Popular during the latter part of the Edo period, Japanese decorative papers known as chiyo-gami were often based on the exquisite kimono fabric patterns. Designers gleaned inspiration from literature, theater, and cultural themes, and their work reflected a deep reverence for nature and an intrinsic admiration of beauty. Early patternmaking involved hand-inking and pressing leaves but gave way to mass-production stenciling and woodblock printing. This rendered the papers more accessible and affordable. The vibrant colors and refined compositions of chiyo-gami, also known as yuzen, were put to consumer friendly use in handcrafting household accessories, paper dolls, gift wrap, origami boxes and stationery. Popular still today, Japanese decorative papers are available in countless historical and modern patterns ranging from lush florals to geometric abstracts.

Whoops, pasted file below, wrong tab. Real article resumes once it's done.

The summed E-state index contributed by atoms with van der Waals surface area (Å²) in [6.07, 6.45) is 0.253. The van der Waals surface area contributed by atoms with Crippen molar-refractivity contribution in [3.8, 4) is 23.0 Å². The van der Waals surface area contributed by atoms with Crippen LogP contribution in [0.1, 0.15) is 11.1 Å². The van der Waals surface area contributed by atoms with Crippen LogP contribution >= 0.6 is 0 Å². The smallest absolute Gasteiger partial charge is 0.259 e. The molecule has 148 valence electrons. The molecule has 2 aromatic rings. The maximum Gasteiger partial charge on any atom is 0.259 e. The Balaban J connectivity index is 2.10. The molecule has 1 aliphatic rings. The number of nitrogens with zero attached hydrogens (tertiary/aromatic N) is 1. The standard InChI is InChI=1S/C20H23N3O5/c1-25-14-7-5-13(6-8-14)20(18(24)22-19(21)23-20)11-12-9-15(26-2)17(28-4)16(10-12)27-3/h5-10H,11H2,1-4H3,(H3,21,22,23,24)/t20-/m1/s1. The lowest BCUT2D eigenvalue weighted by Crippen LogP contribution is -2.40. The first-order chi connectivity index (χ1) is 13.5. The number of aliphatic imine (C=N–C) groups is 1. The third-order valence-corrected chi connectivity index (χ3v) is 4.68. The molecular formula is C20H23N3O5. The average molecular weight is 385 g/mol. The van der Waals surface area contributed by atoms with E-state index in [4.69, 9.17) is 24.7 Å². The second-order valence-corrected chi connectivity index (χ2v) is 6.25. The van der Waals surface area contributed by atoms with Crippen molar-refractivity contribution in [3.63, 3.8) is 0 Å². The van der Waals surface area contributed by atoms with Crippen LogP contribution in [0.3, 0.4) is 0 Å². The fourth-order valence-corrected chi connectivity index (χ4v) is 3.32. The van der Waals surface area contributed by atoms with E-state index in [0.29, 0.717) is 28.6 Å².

Thirty-one color reproductions bound in a handy postcard collection.
Oversized postcards measure 6½ x 4¾ inches.
Wonderful gift for those who appreciate Japanese art and nature.